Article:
Im Focus: Tracing down linear ubiquitination

Researchers at the Goethe University Frankfurt, together with partners from the University of Tübingen in Germany and Queen Mary University as well as Francis Crick Institute from London (UK) have developed a novel technology to decipher the secret ubiquitin code.

Ubiquitin is a small protein that can be linked to other cellular proteins, thereby controlling and modulating their functions. The attachment occurs in many...

Im Focus: Perovskite edges can be tuned for optoelectronic performance

Layered 2D material improves efficiency for solar cells and LEDs

In the eternal search for next generation high-efficiency solar cells and LEDs, scientists at Los Alamos National Laboratory and their partners are creating...

Im Focus: Polymer-coated silicon nanosheets as alternative to graphene: A perfect team for nanoelectronics

Silicon nanosheets are thin, two-dimensional layers with exceptional optoelectronic properties very similar to those of graphene. Albeit, the nanosheets are less stable. Now researchers at the Technical University of Munich (TUM) have, for the first time ever, produced a composite material combining silicon nanosheets and a polymer that is both UV-resistant and easy to process. This brings the scientists a significant step closer to industrial applications like flexible displays and photosensors.

Silicon nanosheets are thin, two-dimensional layers with exceptional optoelectronic properties very similar to those of graphene. Albeit, the nanosheets are...

Im Focus: Researchers Imitate Molecular Crowding in Cells

Enzymes behave differently in a test tube compared with the molecular scrum of a living cell. Chemists from the University of Basel have now been able to simulate these confined natural conditions in artificial vesicles for the first time. As reported in the academic journal Small, the results are offering better insight into the development of nanoreactors and artificial organelles.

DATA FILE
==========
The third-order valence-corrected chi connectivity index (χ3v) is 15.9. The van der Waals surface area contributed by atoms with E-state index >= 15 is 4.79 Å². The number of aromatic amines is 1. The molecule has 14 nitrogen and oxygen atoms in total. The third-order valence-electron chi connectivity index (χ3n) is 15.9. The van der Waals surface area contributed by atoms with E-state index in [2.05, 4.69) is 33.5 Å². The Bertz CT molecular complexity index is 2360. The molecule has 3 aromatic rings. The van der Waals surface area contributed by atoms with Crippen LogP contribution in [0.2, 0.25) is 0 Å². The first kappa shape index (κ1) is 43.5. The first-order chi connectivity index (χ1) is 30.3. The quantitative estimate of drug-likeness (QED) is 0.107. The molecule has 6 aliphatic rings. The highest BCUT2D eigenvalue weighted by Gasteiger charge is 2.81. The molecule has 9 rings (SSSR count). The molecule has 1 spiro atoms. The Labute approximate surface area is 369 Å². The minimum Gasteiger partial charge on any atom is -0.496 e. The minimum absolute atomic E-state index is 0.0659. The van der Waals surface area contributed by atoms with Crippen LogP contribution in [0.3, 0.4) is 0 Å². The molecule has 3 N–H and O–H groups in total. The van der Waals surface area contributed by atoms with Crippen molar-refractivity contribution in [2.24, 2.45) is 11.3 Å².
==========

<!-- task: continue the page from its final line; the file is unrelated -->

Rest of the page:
Enzymes behave differently in a test tube compared with the molecular scrum of a living cell. Chemists from the University of Basel have now been able to...

All Focus news of the innovation-report >>>

Anzeige

Anzeige

Event News

International Land Use Symposium ILUS 2017: Call for Abstracts and Registration open

20.03.2017 | Event News

CONNECT 2017: International congress on connective tissue

14.03.2017 | Event News

ICTM Conference: Turbine Construction between Big Data and Additive Manufacturing

07.03.2017 | Event News

 
Latest News

Argon is not the 'dope' for metallic hydrogen

24.03.2017 | Materials Sciences

Astronomers find unexpected, dust-obscured star formation in distant galaxy

24.03.2017 | Physics and Astronomy

Gravitational wave kicks monster black hole out of galactic core

24.03.2017 | Physics and Astronomy

VideoLinks
B2B-VideoLinks
More VideoLinks >>>